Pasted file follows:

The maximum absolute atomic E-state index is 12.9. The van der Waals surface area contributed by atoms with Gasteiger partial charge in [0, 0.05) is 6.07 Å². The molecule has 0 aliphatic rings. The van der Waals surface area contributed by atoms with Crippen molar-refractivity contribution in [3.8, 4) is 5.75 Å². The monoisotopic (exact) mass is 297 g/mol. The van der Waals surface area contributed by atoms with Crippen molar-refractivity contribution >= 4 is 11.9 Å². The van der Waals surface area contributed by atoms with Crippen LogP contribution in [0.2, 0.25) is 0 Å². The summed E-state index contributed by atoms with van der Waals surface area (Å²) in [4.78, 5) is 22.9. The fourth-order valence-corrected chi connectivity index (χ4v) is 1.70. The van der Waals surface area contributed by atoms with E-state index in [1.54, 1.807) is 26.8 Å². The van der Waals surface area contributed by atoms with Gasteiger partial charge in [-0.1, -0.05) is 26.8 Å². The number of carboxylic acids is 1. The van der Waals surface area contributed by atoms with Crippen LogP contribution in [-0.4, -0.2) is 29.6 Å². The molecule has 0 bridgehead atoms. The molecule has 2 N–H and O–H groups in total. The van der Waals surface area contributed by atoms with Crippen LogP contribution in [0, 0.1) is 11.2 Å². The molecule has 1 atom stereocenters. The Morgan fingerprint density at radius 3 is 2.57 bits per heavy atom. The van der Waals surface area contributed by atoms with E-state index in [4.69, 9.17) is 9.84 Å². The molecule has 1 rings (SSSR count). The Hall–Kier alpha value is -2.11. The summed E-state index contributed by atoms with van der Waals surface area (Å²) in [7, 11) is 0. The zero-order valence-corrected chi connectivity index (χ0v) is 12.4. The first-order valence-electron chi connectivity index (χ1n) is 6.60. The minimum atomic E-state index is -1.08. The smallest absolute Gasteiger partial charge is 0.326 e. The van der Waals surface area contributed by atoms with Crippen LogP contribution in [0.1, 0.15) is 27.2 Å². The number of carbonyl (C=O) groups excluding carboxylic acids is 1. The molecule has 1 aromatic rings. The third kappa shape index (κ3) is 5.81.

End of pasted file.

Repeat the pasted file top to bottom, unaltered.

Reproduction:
The maximum absolute atomic E-state index is 12.9. The van der Waals surface area contributed by atoms with Gasteiger partial charge in [0, 0.05) is 6.07 Å². The molecule has 0 aliphatic rings. The van der Waals surface area contributed by atoms with Crippen molar-refractivity contribution in [3.8, 4) is 5.75 Å². The monoisotopic (exact) mass is 297 g/mol. The van der Waals surface area contributed by atoms with Crippen molar-refractivity contribution >= 4 is 11.9 Å². The van der Waals surface area contributed by atoms with Crippen LogP contribution in [0.2, 0.25) is 0 Å². The summed E-state index contributed by atoms with van der Waals surface area (Å²) in [4.78, 5) is 22.9. The fourth-order valence-corrected chi connectivity index (χ4v) is 1.70. The van der Waals surface area contributed by atoms with E-state index in [1.54, 1.807) is 26.8 Å². The van der Waals surface area contributed by atoms with Gasteiger partial charge in [-0.1, -0.05) is 26.8 Å². The number of carboxylic acids is 1. The van der Waals surface area contributed by atoms with Crippen LogP contribution in [-0.4, -0.2) is 29.6 Å². The molecule has 0 bridgehead atoms. The molecule has 2 N–H and O–H groups in total. The van der Waals surface area contributed by atoms with Crippen LogP contribution in [0, 0.1) is 11.2 Å². The molecule has 1 atom stereocenters. The Morgan fingerprint density at radius 3 is 2.57 bits per heavy atom. The van der Waals surface area contributed by atoms with E-state index in [4.69, 9.17) is 9.84 Å². The molecule has 1 rings (SSSR count). The Hall–Kier alpha value is -2.11. The summed E-state index contributed by atoms with van der Waals surface area (Å²) in [7, 11) is 0. The zero-order valence-corrected chi connectivity index (χ0v) is 12.4. The first-order valence-electron chi connectivity index (χ1n) is 6.60. The minimum atomic E-state index is -1.08. The smallest absolute Gasteiger partial charge is 0.326 e. The van der Waals surface area contributed by atoms with Crippen LogP contribution in [0.1, 0.15) is 27.2 Å². The number of carbonyl (C=O) groups excluding carboxylic acids is 1. The molecule has 1 aromatic rings. The third kappa shape index (κ3) is 5.81.